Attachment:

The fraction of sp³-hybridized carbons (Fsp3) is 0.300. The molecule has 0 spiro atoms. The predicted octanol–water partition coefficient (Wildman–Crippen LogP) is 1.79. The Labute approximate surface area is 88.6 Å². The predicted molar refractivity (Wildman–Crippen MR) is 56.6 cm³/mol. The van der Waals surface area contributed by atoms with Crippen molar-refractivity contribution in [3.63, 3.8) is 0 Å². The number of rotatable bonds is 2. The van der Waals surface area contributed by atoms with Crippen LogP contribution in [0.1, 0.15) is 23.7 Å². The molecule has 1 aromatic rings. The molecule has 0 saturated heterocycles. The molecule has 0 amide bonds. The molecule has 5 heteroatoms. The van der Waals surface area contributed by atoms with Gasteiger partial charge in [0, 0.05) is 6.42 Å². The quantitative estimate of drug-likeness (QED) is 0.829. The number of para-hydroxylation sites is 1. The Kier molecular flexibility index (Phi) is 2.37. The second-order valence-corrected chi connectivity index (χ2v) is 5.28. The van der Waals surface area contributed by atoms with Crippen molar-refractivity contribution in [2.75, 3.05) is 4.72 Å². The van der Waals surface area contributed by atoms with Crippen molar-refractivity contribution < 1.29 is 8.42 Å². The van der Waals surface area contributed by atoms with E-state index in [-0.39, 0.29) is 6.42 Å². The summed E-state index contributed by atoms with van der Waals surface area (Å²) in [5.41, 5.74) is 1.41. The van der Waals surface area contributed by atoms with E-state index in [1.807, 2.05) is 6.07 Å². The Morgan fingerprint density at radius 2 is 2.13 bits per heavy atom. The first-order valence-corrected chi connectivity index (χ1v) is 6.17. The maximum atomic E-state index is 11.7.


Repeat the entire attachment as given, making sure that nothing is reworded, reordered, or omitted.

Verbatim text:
The fraction of sp³-hybridized carbons (Fsp3) is 0.300. The molecule has 0 spiro atoms. The predicted octanol–water partition coefficient (Wildman–Crippen LogP) is 1.79. The Labute approximate surface area is 88.6 Å². The predicted molar refractivity (Wildman–Crippen MR) is 56.6 cm³/mol. The van der Waals surface area contributed by atoms with Crippen molar-refractivity contribution in [3.63, 3.8) is 0 Å². The number of rotatable bonds is 2. The van der Waals surface area contributed by atoms with Crippen LogP contribution in [0.1, 0.15) is 23.7 Å². The molecule has 1 aromatic rings. The molecule has 0 saturated heterocycles. The molecule has 0 amide bonds. The molecule has 5 heteroatoms. The van der Waals surface area contributed by atoms with Gasteiger partial charge in [0, 0.05) is 6.42 Å². The quantitative estimate of drug-likeness (QED) is 0.829. The number of para-hydroxylation sites is 1. The Kier molecular flexibility index (Phi) is 2.37. The second-order valence-corrected chi connectivity index (χ2v) is 5.28. The van der Waals surface area contributed by atoms with Crippen molar-refractivity contribution in [2.75, 3.05) is 4.72 Å². The van der Waals surface area contributed by atoms with Crippen molar-refractivity contribution < 1.29 is 8.42 Å². The van der Waals surface area contributed by atoms with E-state index in [-0.39, 0.29) is 6.42 Å². The summed E-state index contributed by atoms with van der Waals surface area (Å²) in [5.41, 5.74) is 1.41. The van der Waals surface area contributed by atoms with E-state index in [1.807, 2.05) is 6.07 Å². The Morgan fingerprint density at radius 2 is 2.13 bits per heavy atom. The first-order valence-corrected chi connectivity index (χ1v) is 6.17. The maximum atomic E-state index is 11.7.